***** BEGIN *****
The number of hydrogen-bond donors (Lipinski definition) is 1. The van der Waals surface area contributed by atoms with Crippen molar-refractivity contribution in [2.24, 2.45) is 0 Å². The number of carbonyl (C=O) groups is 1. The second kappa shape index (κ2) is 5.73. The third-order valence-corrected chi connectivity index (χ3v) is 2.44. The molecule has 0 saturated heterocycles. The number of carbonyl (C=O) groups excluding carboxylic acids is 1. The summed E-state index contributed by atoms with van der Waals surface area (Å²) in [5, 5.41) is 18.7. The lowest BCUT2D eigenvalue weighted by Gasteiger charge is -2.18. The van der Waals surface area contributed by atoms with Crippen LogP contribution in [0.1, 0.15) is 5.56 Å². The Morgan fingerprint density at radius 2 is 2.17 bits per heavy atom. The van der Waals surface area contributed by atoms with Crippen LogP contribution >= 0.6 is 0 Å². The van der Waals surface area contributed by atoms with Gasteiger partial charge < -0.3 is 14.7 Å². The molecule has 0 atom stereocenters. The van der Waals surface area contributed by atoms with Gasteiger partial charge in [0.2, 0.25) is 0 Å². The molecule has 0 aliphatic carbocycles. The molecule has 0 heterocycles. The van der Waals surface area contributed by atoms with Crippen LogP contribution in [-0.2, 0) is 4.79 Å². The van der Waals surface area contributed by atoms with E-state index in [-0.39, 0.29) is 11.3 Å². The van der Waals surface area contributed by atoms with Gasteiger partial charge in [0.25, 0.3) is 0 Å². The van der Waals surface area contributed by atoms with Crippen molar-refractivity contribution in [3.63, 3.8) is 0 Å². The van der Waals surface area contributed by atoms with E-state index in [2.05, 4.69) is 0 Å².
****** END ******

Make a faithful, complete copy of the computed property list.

The number of hydrogen-bond donors (Lipinski definition) is 1. The van der Waals surface area contributed by atoms with Crippen molar-refractivity contribution in [2.24, 2.45) is 0 Å². The number of carbonyl (C=O) groups is 1. The second kappa shape index (κ2) is 5.73. The third-order valence-corrected chi connectivity index (χ3v) is 2.44. The molecule has 0 saturated heterocycles. The number of carbonyl (C=O) groups excluding carboxylic acids is 1. The summed E-state index contributed by atoms with van der Waals surface area (Å²) in [5, 5.41) is 18.7. The lowest BCUT2D eigenvalue weighted by Gasteiger charge is -2.18. The van der Waals surface area contributed by atoms with Crippen LogP contribution in [0.1, 0.15) is 5.56 Å². The Morgan fingerprint density at radius 2 is 2.17 bits per heavy atom. The van der Waals surface area contributed by atoms with Crippen LogP contribution >= 0.6 is 0 Å². The van der Waals surface area contributed by atoms with Gasteiger partial charge < -0.3 is 14.7 Å². The molecule has 0 atom stereocenters. The van der Waals surface area contributed by atoms with Gasteiger partial charge in [0.2, 0.25) is 0 Å². The molecule has 0 aliphatic carbocycles. The molecule has 0 heterocycles. The van der Waals surface area contributed by atoms with Crippen LogP contribution in [-0.2, 0) is 4.79 Å². The van der Waals surface area contributed by atoms with E-state index in [-0.39, 0.29) is 11.3 Å². The van der Waals surface area contributed by atoms with Gasteiger partial charge in [0.25, 0.3) is 0 Å². The van der Waals surface area contributed by atoms with Crippen molar-refractivity contribution in [3.63, 3.8) is 0 Å². The van der Waals surface area contributed by atoms with E-state index in [2.05, 4.69) is 0 Å².